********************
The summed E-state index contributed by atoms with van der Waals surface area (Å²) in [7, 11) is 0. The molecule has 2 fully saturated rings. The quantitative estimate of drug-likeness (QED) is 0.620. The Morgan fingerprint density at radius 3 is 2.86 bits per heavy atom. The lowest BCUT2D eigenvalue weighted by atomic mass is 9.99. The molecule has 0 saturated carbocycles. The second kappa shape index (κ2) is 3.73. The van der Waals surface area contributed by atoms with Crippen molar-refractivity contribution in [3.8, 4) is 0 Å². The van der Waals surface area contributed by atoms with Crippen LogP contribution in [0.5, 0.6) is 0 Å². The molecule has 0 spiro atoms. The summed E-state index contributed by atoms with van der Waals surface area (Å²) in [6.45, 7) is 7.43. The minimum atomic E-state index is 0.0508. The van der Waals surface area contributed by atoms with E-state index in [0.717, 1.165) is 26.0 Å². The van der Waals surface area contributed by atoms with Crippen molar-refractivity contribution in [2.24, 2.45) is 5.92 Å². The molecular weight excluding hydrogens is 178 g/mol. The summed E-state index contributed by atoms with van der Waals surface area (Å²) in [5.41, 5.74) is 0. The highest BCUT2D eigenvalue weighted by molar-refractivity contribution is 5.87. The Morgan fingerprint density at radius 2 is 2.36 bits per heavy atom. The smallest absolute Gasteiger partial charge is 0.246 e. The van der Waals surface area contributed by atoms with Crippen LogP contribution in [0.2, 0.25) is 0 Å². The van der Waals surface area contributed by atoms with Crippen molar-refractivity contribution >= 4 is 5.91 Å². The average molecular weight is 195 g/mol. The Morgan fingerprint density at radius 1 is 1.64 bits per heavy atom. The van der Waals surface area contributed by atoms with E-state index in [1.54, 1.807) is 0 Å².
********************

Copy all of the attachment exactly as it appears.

The summed E-state index contributed by atoms with van der Waals surface area (Å²) in [7, 11) is 0. The molecule has 2 fully saturated rings. The quantitative estimate of drug-likeness (QED) is 0.620. The Morgan fingerprint density at radius 3 is 2.86 bits per heavy atom. The lowest BCUT2D eigenvalue weighted by atomic mass is 9.99. The molecule has 0 saturated carbocycles. The second kappa shape index (κ2) is 3.73. The van der Waals surface area contributed by atoms with Crippen molar-refractivity contribution in [3.8, 4) is 0 Å². The van der Waals surface area contributed by atoms with Crippen LogP contribution in [0.5, 0.6) is 0 Å². The molecule has 0 spiro atoms. The summed E-state index contributed by atoms with van der Waals surface area (Å²) in [6.45, 7) is 7.43. The minimum atomic E-state index is 0.0508. The van der Waals surface area contributed by atoms with E-state index in [0.717, 1.165) is 26.0 Å². The van der Waals surface area contributed by atoms with Crippen molar-refractivity contribution in [2.24, 2.45) is 5.92 Å². The molecular weight excluding hydrogens is 178 g/mol. The summed E-state index contributed by atoms with van der Waals surface area (Å²) in [5.41, 5.74) is 0. The highest BCUT2D eigenvalue weighted by molar-refractivity contribution is 5.87. The Morgan fingerprint density at radius 2 is 2.36 bits per heavy atom. The smallest absolute Gasteiger partial charge is 0.246 e. The van der Waals surface area contributed by atoms with Crippen LogP contribution in [0.2, 0.25) is 0 Å². The van der Waals surface area contributed by atoms with Crippen molar-refractivity contribution >= 4 is 5.91 Å². The average molecular weight is 195 g/mol. The Morgan fingerprint density at radius 1 is 1.64 bits per heavy atom. The van der Waals surface area contributed by atoms with E-state index in [1.54, 1.807) is 0 Å².